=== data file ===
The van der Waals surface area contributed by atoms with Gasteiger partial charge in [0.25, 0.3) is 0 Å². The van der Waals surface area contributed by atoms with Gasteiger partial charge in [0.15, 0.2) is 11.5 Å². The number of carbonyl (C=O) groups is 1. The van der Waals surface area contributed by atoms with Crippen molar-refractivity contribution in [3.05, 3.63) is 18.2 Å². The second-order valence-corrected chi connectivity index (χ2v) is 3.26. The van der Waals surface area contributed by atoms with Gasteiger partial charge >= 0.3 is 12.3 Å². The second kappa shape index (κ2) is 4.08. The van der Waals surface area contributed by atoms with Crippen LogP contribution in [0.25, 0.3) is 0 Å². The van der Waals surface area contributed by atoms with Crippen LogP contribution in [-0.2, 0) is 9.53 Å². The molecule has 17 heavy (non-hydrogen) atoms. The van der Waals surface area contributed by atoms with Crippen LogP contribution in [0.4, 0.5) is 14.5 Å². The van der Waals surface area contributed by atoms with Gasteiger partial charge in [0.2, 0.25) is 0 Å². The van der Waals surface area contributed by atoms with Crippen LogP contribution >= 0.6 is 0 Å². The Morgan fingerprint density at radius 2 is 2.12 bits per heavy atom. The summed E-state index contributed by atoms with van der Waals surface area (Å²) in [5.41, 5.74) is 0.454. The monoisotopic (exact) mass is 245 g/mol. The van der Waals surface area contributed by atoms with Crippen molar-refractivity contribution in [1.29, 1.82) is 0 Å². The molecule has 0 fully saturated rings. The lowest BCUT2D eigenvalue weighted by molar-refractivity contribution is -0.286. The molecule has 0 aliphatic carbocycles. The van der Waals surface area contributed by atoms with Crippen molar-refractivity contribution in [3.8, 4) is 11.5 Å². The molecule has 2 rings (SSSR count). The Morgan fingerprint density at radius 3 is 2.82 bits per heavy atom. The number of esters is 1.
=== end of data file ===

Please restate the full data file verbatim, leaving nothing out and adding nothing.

The van der Waals surface area contributed by atoms with Gasteiger partial charge in [0.25, 0.3) is 0 Å². The van der Waals surface area contributed by atoms with Gasteiger partial charge in [0.15, 0.2) is 11.5 Å². The number of carbonyl (C=O) groups is 1. The van der Waals surface area contributed by atoms with Crippen molar-refractivity contribution in [3.05, 3.63) is 18.2 Å². The second-order valence-corrected chi connectivity index (χ2v) is 3.26. The van der Waals surface area contributed by atoms with Gasteiger partial charge >= 0.3 is 12.3 Å². The second kappa shape index (κ2) is 4.08. The van der Waals surface area contributed by atoms with Crippen LogP contribution in [0.25, 0.3) is 0 Å². The van der Waals surface area contributed by atoms with Crippen LogP contribution in [-0.2, 0) is 9.53 Å². The molecule has 17 heavy (non-hydrogen) atoms. The van der Waals surface area contributed by atoms with Crippen LogP contribution in [0.4, 0.5) is 14.5 Å². The van der Waals surface area contributed by atoms with Gasteiger partial charge in [0.2, 0.25) is 0 Å². The van der Waals surface area contributed by atoms with Crippen LogP contribution >= 0.6 is 0 Å². The Morgan fingerprint density at radius 2 is 2.12 bits per heavy atom. The summed E-state index contributed by atoms with van der Waals surface area (Å²) in [5.41, 5.74) is 0.454. The monoisotopic (exact) mass is 245 g/mol. The van der Waals surface area contributed by atoms with Crippen molar-refractivity contribution in [1.29, 1.82) is 0 Å². The molecule has 0 fully saturated rings. The lowest BCUT2D eigenvalue weighted by molar-refractivity contribution is -0.286. The molecule has 0 aliphatic carbocycles. The van der Waals surface area contributed by atoms with Crippen molar-refractivity contribution in [3.8, 4) is 11.5 Å². The molecule has 2 rings (SSSR count). The Morgan fingerprint density at radius 3 is 2.82 bits per heavy atom. The number of esters is 1.